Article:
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Exposing global financial secrecy

To a world that doesn’t care.
Many of the big players in this opaque world of secrecy are first-world countries … so is the OECD complicit? Image: Shutterstock

The Tax Justice Network published its Financial Secrecy Index 2020 on Tuesday.

To recap, financial secrecy is a ‘sanctioned’ way of refusing to share financial information with legitimate authorities such as those involved in tax and law enforcement. 

It facilitates the flow of corrupt money through opaque structures, thereby enabling ill-gotten gains to be hidden. It also makes it possible for corporations and wealthy individuals to avoid taxes.

Jurisdictions that sanction financial secrecy have many names – tax havens, tax-friendly countries, financial centres, tax shelters and so on.

Read: Cayman Islands lure South Africans with tax-free pay, opportunities (2017)

Some purport to have developed special expertise (for example, in insurance) in an attempt to legitimise their activities.

These jurisdictions attract the brightest specialists (bankers, lawyers, accountants). And they deal in billions.

The key to any opaque structure is anonymity, where it is impossible to determine the identity of the beneficial owner of a company (or trust or foundation) or its beneficiaries.

Other common denominators of jurisdictions that offer financial secrecy include:

  • The easy registration of shell companies;
  • Lower taxes on companies that operate outside of the jurisdiction;
  • Access to a wide double taxation treaty network; and
  • Lax regulatory requirements (such as audited annual financial statements).

Islands have generally been in the spotlight for facilitating tax avoidance and other murky activities. The Cayman Islands is one example. Panama, also in the spotlight recently, confused many as it is a narrow isthmus of land with surrounding islands.

Read: New rules make ‘brass plate’ companies extremely risky

But many of the big players in this opaque world of secrecy are so-called first-world countries and, in fact, prominent members of the Organisation for Economic Co-operation and Development (OECD).

The OECD has however been spearheading the international drive to tackle tax avoidance by, inter alia:

  • Issuing guidelines (such as the transfer pricing guidelines);
  • Its base erosion and profit shifting (Beps) initiative;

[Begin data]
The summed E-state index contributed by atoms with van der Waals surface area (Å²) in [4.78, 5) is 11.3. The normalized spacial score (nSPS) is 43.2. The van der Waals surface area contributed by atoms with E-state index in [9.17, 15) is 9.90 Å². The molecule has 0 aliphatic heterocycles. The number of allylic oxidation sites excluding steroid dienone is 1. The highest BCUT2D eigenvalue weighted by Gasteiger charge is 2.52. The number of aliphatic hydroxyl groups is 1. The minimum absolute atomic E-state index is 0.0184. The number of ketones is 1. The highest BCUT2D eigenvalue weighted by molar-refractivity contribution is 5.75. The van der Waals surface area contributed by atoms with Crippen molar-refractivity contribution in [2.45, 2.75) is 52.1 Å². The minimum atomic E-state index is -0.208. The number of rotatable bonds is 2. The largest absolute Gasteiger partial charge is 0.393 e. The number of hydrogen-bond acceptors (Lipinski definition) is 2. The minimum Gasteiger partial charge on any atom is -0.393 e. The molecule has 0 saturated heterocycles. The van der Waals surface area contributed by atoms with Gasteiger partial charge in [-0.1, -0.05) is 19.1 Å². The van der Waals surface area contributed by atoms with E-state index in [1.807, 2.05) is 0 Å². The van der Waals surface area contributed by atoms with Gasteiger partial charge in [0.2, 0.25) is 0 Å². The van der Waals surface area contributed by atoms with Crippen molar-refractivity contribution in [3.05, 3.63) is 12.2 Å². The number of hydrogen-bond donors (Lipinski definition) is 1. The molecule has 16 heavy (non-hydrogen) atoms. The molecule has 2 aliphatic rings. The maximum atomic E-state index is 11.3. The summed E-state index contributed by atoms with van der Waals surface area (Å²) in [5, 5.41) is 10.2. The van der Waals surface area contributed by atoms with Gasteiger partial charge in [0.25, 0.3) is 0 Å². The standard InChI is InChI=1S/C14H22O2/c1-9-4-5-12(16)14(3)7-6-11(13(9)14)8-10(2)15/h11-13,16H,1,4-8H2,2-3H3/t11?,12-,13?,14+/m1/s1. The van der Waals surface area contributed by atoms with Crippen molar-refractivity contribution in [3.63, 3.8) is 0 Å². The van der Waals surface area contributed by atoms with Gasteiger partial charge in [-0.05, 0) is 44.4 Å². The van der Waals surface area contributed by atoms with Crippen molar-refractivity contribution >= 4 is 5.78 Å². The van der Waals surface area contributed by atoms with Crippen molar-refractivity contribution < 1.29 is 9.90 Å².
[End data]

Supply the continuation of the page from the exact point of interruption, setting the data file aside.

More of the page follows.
• Introducing country-by-country reporting;
  • Driving the automatic exchange of tax information standard; and
  • The most recent Global Anti-Base Erosion (GloBE) initiative.

The OECD reports to the G20 finance ministers on the progress made in combatting international tax avoidance as well as proposed international tax reforms that will be suggested to its member states.

The OECD dropped the term tax haven some years ago in favour of the bland ‘non-cooperative jurisdiction’.

It is possible to be a member of the OECD and not adopt any of its proposals. The only prerequisite for belonging is the ability to pay the hefty membership fee.

According to the 2020 Financial Secrecy Index (FSI) , the top purveyors of financial secrecy in 2019 were:

  • The Cayman Islands
  • The US
  • Switzerland
  • Hong Kong
  • Singapore
  • Luxembourg
  • Japan
  • The Netherlands
  • The British Virgin Islands, and
  • The United Arab Emirates (UAE). 

In 2018, Switzerland, the US and the Cayman Islands topped the index.

Is it significant that the US, Switzerland, Luxembourg, Japan, and the Netherlands are members of the OECD? And that the US and Japan are also members of the G20?

Is this why the OECD no longer publishes a list of tax havens?

With the US harbouring tax-haven states such as Delaware, Nevada and Wyoming – as well as gambling jurisdictions known for money laundering such as Miami, Nevada and Arizona – perhaps it is unsurprising that it is at number two on the index. Is it significant that the US refuses to take part in the OECD initiative of automatic exchange of tax information with other countries?

What is significant is that Africa cannot swim alone against a tide powered by some of the most financially powerful countries in the world, and their many overpaid enablers of secrecy, corruption and tax avoidance.


Having sight of the list of jurisdictions that rank high on the secrecy index is alarming.

And when there are leaks of information from those jurisdictions, the process of unravelling the complex labyrinth of structures, unpacking the evidence, and turning it into a fiscal amount is laborious, time-consuming, and requires expensive specialist skills.

Organisations such as the OECD should demonstrate their commitment to tackling financial secrecy by taking a stand – and that means going up against powerful members. The G20 should do likewise.

* Barbara Curson has represented the South African Revenue Service at many international forums, including the Commonwealth Association of Tax Administrators, Brics, the Ibsa (India, Brazil, South Africa) Dialogue Forum, the OECD (tax avoidance working party and Beps focus groups), and the Joint International Tax Shelter Information Centre.